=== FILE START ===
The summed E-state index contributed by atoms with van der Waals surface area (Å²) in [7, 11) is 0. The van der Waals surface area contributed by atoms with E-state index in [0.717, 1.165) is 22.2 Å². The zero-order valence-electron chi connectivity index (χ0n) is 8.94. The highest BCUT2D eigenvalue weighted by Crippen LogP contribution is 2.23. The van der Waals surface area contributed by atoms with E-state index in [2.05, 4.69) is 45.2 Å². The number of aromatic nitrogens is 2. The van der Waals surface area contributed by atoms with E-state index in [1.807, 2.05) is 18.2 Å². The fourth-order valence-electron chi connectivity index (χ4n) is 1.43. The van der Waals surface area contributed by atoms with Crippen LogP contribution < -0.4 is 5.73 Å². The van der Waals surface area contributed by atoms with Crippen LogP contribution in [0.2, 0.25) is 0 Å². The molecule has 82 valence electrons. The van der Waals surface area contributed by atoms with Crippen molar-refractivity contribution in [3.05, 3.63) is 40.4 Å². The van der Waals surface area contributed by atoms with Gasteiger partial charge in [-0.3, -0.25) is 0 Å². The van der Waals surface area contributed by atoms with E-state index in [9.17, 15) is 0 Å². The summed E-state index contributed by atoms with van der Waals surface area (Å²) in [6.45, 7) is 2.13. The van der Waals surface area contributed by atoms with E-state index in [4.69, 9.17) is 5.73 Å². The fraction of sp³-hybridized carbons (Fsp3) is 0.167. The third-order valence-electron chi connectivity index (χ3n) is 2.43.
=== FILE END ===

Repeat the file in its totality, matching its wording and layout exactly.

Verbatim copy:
The summed E-state index contributed by atoms with van der Waals surface area (Å²) in [7, 11) is 0. The van der Waals surface area contributed by atoms with E-state index in [0.717, 1.165) is 22.2 Å². The zero-order valence-electron chi connectivity index (χ0n) is 8.94. The highest BCUT2D eigenvalue weighted by Crippen LogP contribution is 2.23. The van der Waals surface area contributed by atoms with E-state index in [2.05, 4.69) is 45.2 Å². The number of aromatic nitrogens is 2. The van der Waals surface area contributed by atoms with E-state index in [1.807, 2.05) is 18.2 Å². The fourth-order valence-electron chi connectivity index (χ4n) is 1.43. The van der Waals surface area contributed by atoms with Crippen LogP contribution < -0.4 is 5.73 Å². The van der Waals surface area contributed by atoms with Crippen LogP contribution in [0.2, 0.25) is 0 Å². The molecule has 82 valence electrons. The van der Waals surface area contributed by atoms with Crippen molar-refractivity contribution in [3.05, 3.63) is 40.4 Å². The van der Waals surface area contributed by atoms with Gasteiger partial charge in [-0.3, -0.25) is 0 Å². The van der Waals surface area contributed by atoms with E-state index in [9.17, 15) is 0 Å². The summed E-state index contributed by atoms with van der Waals surface area (Å²) in [6.45, 7) is 2.13. The van der Waals surface area contributed by atoms with E-state index in [4.69, 9.17) is 5.73 Å². The fraction of sp³-hybridized carbons (Fsp3) is 0.167. The third-order valence-electron chi connectivity index (χ3n) is 2.43.